"Tumultuous meetings" and the fury of freedom: Rethinking African American religion

Date of Award


Degree Type


Degree Name

Doctor of Philosophy (PhD)




Charles H. Long


Black religion, African American religion, Freedom, Religion, Slaves, Cultural stylistics

Subject Categories

African American Studies | Arts and Humanities | Race, Ethnicity and Post-Colonial Studies | Religion


This dissertation argues that African American slaves resisted the dehumanizing effects of the slave system and claimed for themselves a fully human identity through the creation of a cultural stylistics centered around bodily enjoyments, music, drinking, socializing, joking, play, and festivity--a cultural stylistics which I refer to as "the party mode,"--and interprets this party mode not simply as a cultural activity, but as a religious activity.

The primary historical locus for the generation of this argument is the 17 th century Chesapeake where we find a historical coincidence between the passage of racist laws which relegated all black persons to a subhuman class and the emergence of large, "tumultuous" parties among the Afro-Chesapeakan slaves. The persistence of the "party mode" among the slaves is briefly traced, with special attention to the Pinkster festivals in New York and the festive modalities in Nat Turner's rebellion, illustrating how the "partying" functioned as a vehicle for resistance and identity creation in these contexts.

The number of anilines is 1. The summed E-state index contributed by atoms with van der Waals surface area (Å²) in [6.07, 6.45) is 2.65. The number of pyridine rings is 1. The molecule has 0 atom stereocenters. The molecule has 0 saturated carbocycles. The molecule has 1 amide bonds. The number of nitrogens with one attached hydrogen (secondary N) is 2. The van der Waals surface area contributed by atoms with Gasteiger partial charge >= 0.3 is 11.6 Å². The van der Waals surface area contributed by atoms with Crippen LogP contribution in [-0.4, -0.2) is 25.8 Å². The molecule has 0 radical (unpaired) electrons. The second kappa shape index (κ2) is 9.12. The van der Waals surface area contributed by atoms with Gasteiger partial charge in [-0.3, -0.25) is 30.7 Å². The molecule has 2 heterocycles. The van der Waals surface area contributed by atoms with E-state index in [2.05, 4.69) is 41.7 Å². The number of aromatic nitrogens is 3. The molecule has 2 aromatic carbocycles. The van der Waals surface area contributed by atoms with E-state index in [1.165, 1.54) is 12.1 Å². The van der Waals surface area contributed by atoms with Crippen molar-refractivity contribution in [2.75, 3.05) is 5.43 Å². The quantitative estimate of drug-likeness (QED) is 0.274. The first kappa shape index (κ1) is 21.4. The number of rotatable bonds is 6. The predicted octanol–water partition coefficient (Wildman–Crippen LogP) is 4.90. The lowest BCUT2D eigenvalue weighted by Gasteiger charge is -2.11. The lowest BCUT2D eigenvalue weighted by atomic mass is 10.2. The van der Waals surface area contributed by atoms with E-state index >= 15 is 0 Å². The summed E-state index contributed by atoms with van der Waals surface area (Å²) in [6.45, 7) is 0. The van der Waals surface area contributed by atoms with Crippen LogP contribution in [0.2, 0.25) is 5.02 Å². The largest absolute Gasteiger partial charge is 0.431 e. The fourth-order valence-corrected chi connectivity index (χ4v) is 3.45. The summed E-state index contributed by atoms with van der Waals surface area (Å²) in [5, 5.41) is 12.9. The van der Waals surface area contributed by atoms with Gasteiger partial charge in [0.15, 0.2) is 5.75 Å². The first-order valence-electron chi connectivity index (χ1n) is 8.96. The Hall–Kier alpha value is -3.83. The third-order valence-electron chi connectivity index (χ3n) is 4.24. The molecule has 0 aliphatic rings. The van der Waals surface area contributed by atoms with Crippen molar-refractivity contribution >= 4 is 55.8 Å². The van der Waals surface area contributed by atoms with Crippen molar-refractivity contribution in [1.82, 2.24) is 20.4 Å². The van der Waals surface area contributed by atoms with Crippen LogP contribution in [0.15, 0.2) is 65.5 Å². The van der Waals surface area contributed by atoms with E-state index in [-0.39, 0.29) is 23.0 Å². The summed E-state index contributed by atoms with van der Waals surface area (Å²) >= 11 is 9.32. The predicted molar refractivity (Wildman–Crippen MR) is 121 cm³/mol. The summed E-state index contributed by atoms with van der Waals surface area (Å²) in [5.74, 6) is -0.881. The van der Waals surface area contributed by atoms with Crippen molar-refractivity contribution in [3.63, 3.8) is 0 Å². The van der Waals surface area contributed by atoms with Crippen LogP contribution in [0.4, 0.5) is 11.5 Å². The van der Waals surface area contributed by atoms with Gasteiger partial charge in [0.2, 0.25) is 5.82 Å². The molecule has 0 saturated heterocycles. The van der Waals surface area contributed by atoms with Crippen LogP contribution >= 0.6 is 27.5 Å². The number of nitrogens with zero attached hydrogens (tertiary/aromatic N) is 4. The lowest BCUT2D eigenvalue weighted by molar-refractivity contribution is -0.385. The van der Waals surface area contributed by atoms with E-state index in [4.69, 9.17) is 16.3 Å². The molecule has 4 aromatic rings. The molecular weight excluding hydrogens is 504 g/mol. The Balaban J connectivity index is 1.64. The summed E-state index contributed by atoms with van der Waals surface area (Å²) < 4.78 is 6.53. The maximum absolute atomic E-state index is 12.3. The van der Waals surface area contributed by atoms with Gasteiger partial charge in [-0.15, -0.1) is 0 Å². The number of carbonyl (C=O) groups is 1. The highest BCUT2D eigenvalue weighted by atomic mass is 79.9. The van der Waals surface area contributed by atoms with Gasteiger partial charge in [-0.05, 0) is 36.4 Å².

To make the argument for the "party mode" as a religious activity, the dissertation critiques reigning definitions of religion which exclude or subordinate the kinesthetic and sensorial modalities of human experience and activity, and develops an alternative definition of religion that foregrounds kinesthetic and sensorial experience as primary in the formation of religious consciousness. Key resources for the articulation of this alternative definition of religion are Charles H. Long's theory of the materiality of religion and Herbert Guenther's discussion of the religious consciousness as emerging within pre-linguistic, bodily-based experiences of "ecstatic spontaneity."


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